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Baffert: Medina Spirit's failed drug test could be linked to anti-fungal ointment

Baffert said he was informed Monday that betamethasone is an ingredient in Otomax, an ointment used on the 3-year-old colt.

LOUISVILLE, Ky. — Hall of Fame trainer Bob Baffert released a statement Tuesday saying Kentucky Derby winner Medina Spirit's failed drug test could be connected to an anti-fungal ointment used on the horse's hind end.

Baffert said he was informed Monday that betamethasone is an ingredient in Otomax, an ointment used on the 3-year-old colt daily following the Santa Anita Derby. The ointment, Baffert said, was recommended by a veterinarian to treat dermatitis.

"While we do not know definitively that this was the source of the alleged 21 picograms found in Medina Spirit’s post-race blood sample, and our investigation is continuing, I have been told by equine pharmacology experts that this could explain the test results," Baffert said.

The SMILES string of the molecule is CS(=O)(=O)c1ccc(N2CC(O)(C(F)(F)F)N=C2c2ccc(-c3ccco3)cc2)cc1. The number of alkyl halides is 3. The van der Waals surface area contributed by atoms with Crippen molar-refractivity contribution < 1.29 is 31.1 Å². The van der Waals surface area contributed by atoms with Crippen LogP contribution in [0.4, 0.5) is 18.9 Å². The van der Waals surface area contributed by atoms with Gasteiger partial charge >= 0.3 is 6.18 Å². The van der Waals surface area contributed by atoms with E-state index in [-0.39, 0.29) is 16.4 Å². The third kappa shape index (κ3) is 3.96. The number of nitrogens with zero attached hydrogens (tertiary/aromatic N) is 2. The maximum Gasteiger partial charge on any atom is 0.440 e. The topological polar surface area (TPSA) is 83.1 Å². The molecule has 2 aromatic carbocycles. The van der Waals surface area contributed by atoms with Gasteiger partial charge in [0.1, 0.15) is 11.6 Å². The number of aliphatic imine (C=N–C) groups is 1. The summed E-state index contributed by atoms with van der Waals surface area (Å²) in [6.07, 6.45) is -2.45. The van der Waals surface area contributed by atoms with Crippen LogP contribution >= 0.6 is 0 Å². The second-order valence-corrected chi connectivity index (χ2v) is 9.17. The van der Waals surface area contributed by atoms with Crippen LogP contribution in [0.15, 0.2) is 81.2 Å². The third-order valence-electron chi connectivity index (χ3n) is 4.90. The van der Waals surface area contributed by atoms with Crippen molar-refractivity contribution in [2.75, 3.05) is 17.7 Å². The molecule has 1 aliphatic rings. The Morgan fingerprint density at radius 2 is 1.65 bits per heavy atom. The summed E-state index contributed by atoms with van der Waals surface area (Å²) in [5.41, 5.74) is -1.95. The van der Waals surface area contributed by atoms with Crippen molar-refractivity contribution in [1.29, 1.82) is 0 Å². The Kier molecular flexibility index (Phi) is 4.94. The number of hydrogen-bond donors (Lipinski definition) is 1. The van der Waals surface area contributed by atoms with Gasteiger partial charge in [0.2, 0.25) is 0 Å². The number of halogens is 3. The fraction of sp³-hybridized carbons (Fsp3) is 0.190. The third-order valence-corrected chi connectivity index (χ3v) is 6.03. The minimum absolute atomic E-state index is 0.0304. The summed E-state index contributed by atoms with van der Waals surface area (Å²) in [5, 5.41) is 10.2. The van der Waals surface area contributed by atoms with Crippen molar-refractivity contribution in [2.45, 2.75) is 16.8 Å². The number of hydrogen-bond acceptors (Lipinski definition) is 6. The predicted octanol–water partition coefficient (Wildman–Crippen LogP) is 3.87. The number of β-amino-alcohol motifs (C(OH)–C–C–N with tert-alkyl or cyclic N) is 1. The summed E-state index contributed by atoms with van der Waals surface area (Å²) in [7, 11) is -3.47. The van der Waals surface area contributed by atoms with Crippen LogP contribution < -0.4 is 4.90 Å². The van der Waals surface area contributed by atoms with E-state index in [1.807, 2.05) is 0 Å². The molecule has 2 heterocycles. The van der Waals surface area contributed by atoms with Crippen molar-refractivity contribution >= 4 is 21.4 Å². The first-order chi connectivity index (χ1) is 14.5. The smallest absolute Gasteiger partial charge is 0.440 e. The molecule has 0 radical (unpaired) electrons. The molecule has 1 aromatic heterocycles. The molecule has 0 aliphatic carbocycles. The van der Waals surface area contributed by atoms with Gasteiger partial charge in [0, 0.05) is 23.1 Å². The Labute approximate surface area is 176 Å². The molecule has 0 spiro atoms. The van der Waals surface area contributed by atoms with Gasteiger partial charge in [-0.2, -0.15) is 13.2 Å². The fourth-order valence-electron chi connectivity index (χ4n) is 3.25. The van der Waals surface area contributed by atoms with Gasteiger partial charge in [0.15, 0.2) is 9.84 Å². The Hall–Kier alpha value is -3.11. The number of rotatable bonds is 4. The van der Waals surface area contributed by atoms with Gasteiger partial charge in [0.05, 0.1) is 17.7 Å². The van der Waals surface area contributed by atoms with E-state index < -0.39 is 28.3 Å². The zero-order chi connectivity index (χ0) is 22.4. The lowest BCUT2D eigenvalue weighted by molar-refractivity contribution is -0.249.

Baffert repeated that he had no knowledge of betamethasone used on the horse and said the ointment, if the cause, was not used to get an unfair advantage.

Churchill Down said Medina Spirit had 21 picograms, more than twice the legal limit, of the therapeutic drug in its blood. In his statement, Baffert said pharmacologists told him that the amount "would have had no effect on the outcome of the race."

"Medina Spirit is a deserved champion and I will continue to fight for him," Baffert said.

Baffert continued to call out horseracing regulations, saying the sport needs to address problems in discovering substances that "innocuously find their way into a horse's system."

Congress passed the Horseracing Integrity and Safety Act in December, which would create a unified authority to oversee safety and regulations governing thoroughbred racing. Right now, there are 38 different jurisdictions around the country that have thoroughbred racing, with each governed by a separate commission that differ with regards to their rules, regulations and enforcement.

Under the law, which is to be implemented by mid-2022, the United States Anti-Doping Agency (USADA), would be responsible for setting regulations, investigating and enforcing rules concerning banned substances.

The test results have not been confirmed yet, with officials saying it could take weeks to get the split sample's results. Baffert said he will continue his investigation.

RELATED: What happens next after Kentucky Derby winner Medina Spirit's failed drug test

RELATED: What is Betamethasone? Here's what experts say about the drug found in Medina Spirit

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